PEP 713 – Callable Modules
- Amethyst Reese <amethyst at n7.gg>
- Łukasz Langa <lukasz at python.org>
- Discourse thread
- Standards Track
- Discourse message
The Steering Council didn’t feel that there was a compelling reason to have this PEP, even though it clearly could be done from a consistency point of view. If this idea comes up again in the future, this is a useful prior discussion to refer to.
Modules are currently not directly callable. Classes can define a
method that makes instance objects callable, but defining a similarly named
function in the global module scope has no effect, and that function can
only be called by importing or referencing it directly as
PEP 562 added support for
__dir__() for modules, but
__getattr__ to return a value for
__call__ still does not
make a module callable.
This PEP proposes support for making modules directly callable by defining
__call__ object in the module’s global namespace, either as a standard
function, or an arbitrary callable object.
Many modules have only a single primary interface to their functionality. In many cases, that interface is a single callable object, where being able to import and use the module directly as a callable provides a more “Pythonic” interface for users:
Currently, providing this style of interface requires modifying the module object at runtime to make it callable.
This is commonly done by replacing the module object in
a callable alternative (such as a function or class instance):
sys.modules[__name__] = fancy
This has the effect of making the original module effectively unreachable
without further hooks from the author, even with
from module import member.
It also results in a “module” object that is missing all of the special module
Alternatively, a module author can choose to override the module’s
property with a custom type that provides a callable interface:
def __call__(self, ...):
sys.modules[__name__].__class__ = FancyModule
The downside of either approach is that it not only results in extra boilerplate, but also results in type checker failures because they don’t recognize that the module is callable at runtime:
$ mypy user.py
user.py:3: error: Module not callable [operator]
Found 1 error in 1 file (checked 1 source file)
When a module object is called, and a
__call__ object is found (either
as the result of a
__dict__ lookup), then that object
will be called with the given arguments.
__call__ object is not found, then a
TypeError will be raised,
matching the existing behavior.
All of these examples would be considered valid, callable modules:
__call__ = Hello
if name == "__call__":
The first two styles should generally be preferred, as it allows for easier static analysis from tools like type checkers, though the third form would be allowed in order to make the implementation more consistent.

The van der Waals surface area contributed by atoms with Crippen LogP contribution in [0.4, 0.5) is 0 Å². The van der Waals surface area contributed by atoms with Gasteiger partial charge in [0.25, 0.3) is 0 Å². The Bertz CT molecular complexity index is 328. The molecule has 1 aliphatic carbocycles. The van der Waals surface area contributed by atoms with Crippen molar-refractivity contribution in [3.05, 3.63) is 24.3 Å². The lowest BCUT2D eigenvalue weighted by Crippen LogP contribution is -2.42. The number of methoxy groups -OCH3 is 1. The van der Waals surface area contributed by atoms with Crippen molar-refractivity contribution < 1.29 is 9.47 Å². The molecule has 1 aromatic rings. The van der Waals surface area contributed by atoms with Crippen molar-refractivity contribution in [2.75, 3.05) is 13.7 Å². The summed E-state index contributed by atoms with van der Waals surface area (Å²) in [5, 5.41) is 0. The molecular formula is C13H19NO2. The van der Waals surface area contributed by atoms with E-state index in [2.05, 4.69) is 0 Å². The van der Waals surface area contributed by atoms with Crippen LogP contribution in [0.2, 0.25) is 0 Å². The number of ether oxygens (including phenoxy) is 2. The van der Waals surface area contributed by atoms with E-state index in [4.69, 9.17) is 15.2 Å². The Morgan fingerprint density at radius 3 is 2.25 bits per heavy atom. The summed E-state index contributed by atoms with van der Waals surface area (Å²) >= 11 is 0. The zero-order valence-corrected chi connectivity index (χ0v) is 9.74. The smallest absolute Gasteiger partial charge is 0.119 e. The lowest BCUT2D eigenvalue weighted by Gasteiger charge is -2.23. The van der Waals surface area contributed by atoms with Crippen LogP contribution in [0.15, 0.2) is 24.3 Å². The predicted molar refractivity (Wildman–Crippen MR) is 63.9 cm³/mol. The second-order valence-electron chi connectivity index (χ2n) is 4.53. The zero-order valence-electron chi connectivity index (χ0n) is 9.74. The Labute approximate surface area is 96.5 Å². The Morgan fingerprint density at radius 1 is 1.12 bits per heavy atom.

The intent is to allow arbitrary callable object to be assigned to the module’s
__call__ property or returned by the module’s
enabling module authors to pick the most suitable mechanism for making their
module callable by users.
Backwards Compatibility and Impact on Performance
This PEP is not expected to cause any backwards incompatibility. Any modules
that already contain a
__call__ object will continue to function the same
as before, though with the additional ability to be called directly. It is
considered unlikely that modules with an existing
__call__ object would
depend on the existing behavior of raising
TypeError when called.
Performance implications of this PEP are minimal, as it defines a new interface.
Calling a module would trigger a lookup for the name
__call__ on a module
object. Existing workarounds for creating callable modules already depend on
this behavior for generic objects, resulting in similar performance for these
Type checkers will likely need to be updated accordingly to treat modules with
__call__ object as callable. This should be possible to support in type
checkers when checking code targeted at older Python versions that do not
support callable modules, with the expectation that these modules would also
include one of the workarounds mentioned earlier to make the module callable.
How to Teach This
The documentation for callable types will
include modules in the list, with a link to
The Emulating callable objects documentation will include a section
covering callable modules, with example code, similar to the section for
customizing module attribute access.
The proposed implementation of callable modules is available in CPython PR #103742.
Given the introduction of
__dir__, and the proposal
to enable use of
__call__, it was considered if it was worth allowing use
of all Special method names for modules, such as
__iter__. While this would not be completely undesired, it increases
the potential for backward compatibility concerns, and these other special
methods are likely to provide less utility to library authors in comparison
This document is placed in the public domain or under the CC0-1.0-Universal license, whichever is more permissive.
Last modified: 2023-09-09 17:39:29 GMT